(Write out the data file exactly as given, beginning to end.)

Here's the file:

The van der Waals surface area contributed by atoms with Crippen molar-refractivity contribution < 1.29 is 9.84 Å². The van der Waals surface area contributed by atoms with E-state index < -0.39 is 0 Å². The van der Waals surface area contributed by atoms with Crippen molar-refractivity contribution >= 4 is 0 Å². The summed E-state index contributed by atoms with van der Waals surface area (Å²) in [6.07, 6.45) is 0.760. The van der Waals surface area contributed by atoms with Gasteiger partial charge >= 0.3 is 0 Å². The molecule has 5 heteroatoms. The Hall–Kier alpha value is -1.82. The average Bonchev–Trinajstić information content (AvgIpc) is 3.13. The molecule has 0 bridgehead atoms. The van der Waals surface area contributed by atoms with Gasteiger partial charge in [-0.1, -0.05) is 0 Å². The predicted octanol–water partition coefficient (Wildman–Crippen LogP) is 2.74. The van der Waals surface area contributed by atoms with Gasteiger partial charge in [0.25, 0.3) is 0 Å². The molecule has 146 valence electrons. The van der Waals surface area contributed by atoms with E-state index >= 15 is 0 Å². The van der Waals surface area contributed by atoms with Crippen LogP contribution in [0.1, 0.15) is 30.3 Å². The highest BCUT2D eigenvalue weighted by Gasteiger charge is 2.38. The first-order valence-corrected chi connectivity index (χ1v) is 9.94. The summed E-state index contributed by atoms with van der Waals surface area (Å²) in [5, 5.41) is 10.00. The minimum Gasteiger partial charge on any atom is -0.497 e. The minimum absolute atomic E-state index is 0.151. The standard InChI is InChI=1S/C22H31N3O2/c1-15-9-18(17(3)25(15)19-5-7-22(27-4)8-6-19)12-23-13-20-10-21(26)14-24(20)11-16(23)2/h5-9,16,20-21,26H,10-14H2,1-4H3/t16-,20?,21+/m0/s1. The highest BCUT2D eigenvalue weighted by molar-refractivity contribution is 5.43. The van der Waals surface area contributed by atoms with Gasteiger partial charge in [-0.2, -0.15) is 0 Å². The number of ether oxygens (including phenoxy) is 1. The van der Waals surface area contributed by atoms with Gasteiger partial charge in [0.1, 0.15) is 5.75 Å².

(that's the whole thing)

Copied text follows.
The van der Waals surface area contributed by atoms with Crippen molar-refractivity contribution < 1.29 is 9.84 Å². The van der Waals surface area contributed by atoms with E-state index < -0.39 is 0 Å². The van der Waals surface area contributed by atoms with Crippen molar-refractivity contribution >= 4 is 0 Å². The summed E-state index contributed by atoms with van der Waals surface area (Å²) in [6.07, 6.45) is 0.760. The van der Waals surface area contributed by atoms with Gasteiger partial charge >= 0.3 is 0 Å². The molecule has 5 heteroatoms. The Hall–Kier alpha value is -1.82. The average Bonchev–Trinajstić information content (AvgIpc) is 3.13. The molecule has 0 bridgehead atoms. The van der Waals surface area contributed by atoms with Gasteiger partial charge in [-0.1, -0.05) is 0 Å². The predicted octanol–water partition coefficient (Wildman–Crippen LogP) is 2.74. The van der Waals surface area contributed by atoms with Gasteiger partial charge in [0.25, 0.3) is 0 Å². The molecule has 146 valence electrons. The van der Waals surface area contributed by atoms with E-state index >= 15 is 0 Å². The van der Waals surface area contributed by atoms with Crippen LogP contribution in [0.1, 0.15) is 30.3 Å². The highest BCUT2D eigenvalue weighted by Gasteiger charge is 2.38. The first-order valence-corrected chi connectivity index (χ1v) is 9.94. The summed E-state index contributed by atoms with van der Waals surface area (Å²) in [5, 5.41) is 10.00. The minimum Gasteiger partial charge on any atom is -0.497 e. The minimum absolute atomic E-state index is 0.151. The standard InChI is InChI=1S/C22H31N3O2/c1-15-9-18(17(3)25(15)19-5-7-22(27-4)8-6-19)12-23-13-20-10-21(26)14-24(20)11-16(23)2/h5-9,16,20-21,26H,10-14H2,1-4H3/t16-,20?,21+/m0/s1. The highest BCUT2D eigenvalue weighted by molar-refractivity contribution is 5.43. The van der Waals surface area contributed by atoms with Gasteiger partial charge in [-0.2, -0.15) is 0 Å². The number of ether oxygens (including phenoxy) is 1. The van der Waals surface area contributed by atoms with Gasteiger partial charge in [0.1, 0.15) is 5.75 Å².